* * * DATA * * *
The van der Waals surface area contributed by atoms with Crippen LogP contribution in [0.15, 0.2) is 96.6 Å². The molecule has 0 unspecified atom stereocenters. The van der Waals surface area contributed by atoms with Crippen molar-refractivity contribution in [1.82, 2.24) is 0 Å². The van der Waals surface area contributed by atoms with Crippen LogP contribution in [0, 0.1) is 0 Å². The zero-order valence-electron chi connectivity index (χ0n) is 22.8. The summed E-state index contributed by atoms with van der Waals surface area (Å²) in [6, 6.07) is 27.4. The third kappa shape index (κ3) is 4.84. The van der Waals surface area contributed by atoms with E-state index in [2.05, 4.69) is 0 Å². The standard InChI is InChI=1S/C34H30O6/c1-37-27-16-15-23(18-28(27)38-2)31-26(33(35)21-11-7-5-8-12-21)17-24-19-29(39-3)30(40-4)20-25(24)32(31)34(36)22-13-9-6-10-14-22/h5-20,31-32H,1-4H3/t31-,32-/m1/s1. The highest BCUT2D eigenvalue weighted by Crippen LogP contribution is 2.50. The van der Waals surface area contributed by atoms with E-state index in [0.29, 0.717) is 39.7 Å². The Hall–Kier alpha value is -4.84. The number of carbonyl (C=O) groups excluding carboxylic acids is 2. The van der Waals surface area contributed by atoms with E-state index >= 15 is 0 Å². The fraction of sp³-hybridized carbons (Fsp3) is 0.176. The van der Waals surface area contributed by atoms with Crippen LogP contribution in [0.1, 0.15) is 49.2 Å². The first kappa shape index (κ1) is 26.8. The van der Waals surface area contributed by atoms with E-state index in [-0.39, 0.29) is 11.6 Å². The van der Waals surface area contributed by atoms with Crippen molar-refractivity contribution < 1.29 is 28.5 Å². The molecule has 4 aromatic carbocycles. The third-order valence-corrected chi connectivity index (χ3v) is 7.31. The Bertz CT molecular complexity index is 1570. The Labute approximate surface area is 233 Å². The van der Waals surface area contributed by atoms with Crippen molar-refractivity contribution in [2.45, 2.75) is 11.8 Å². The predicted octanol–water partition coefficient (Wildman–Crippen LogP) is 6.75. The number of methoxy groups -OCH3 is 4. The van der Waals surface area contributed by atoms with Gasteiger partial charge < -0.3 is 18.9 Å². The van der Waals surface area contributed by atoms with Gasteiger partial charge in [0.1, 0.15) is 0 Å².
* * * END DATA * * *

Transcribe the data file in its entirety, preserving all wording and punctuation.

The van der Waals surface area contributed by atoms with Crippen LogP contribution in [0.15, 0.2) is 96.6 Å². The molecule has 0 unspecified atom stereocenters. The van der Waals surface area contributed by atoms with Crippen molar-refractivity contribution in [1.82, 2.24) is 0 Å². The van der Waals surface area contributed by atoms with Crippen LogP contribution in [0, 0.1) is 0 Å². The zero-order valence-electron chi connectivity index (χ0n) is 22.8. The summed E-state index contributed by atoms with van der Waals surface area (Å²) in [6, 6.07) is 27.4. The third kappa shape index (κ3) is 4.84. The van der Waals surface area contributed by atoms with E-state index in [2.05, 4.69) is 0 Å². The standard InChI is InChI=1S/C34H30O6/c1-37-27-16-15-23(18-28(27)38-2)31-26(33(35)21-11-7-5-8-12-21)17-24-19-29(39-3)30(40-4)20-25(24)32(31)34(36)22-13-9-6-10-14-22/h5-20,31-32H,1-4H3/t31-,32-/m1/s1. The highest BCUT2D eigenvalue weighted by Crippen LogP contribution is 2.50. The van der Waals surface area contributed by atoms with E-state index in [0.29, 0.717) is 39.7 Å². The Hall–Kier alpha value is -4.84. The number of carbonyl (C=O) groups excluding carboxylic acids is 2. The van der Waals surface area contributed by atoms with E-state index >= 15 is 0 Å². The fraction of sp³-hybridized carbons (Fsp3) is 0.176. The van der Waals surface area contributed by atoms with Crippen LogP contribution in [0.1, 0.15) is 49.2 Å². The first kappa shape index (κ1) is 26.8. The van der Waals surface area contributed by atoms with E-state index in [-0.39, 0.29) is 11.6 Å². The van der Waals surface area contributed by atoms with Crippen molar-refractivity contribution < 1.29 is 28.5 Å². The molecule has 4 aromatic carbocycles. The third-order valence-corrected chi connectivity index (χ3v) is 7.31. The Bertz CT molecular complexity index is 1570. The Labute approximate surface area is 233 Å². The van der Waals surface area contributed by atoms with Crippen molar-refractivity contribution in [2.45, 2.75) is 11.8 Å². The predicted octanol–water partition coefficient (Wildman–Crippen LogP) is 6.75. The number of methoxy groups -OCH3 is 4. The van der Waals surface area contributed by atoms with Gasteiger partial charge < -0.3 is 18.9 Å². The van der Waals surface area contributed by atoms with Gasteiger partial charge in [0.1, 0.15) is 0 Å².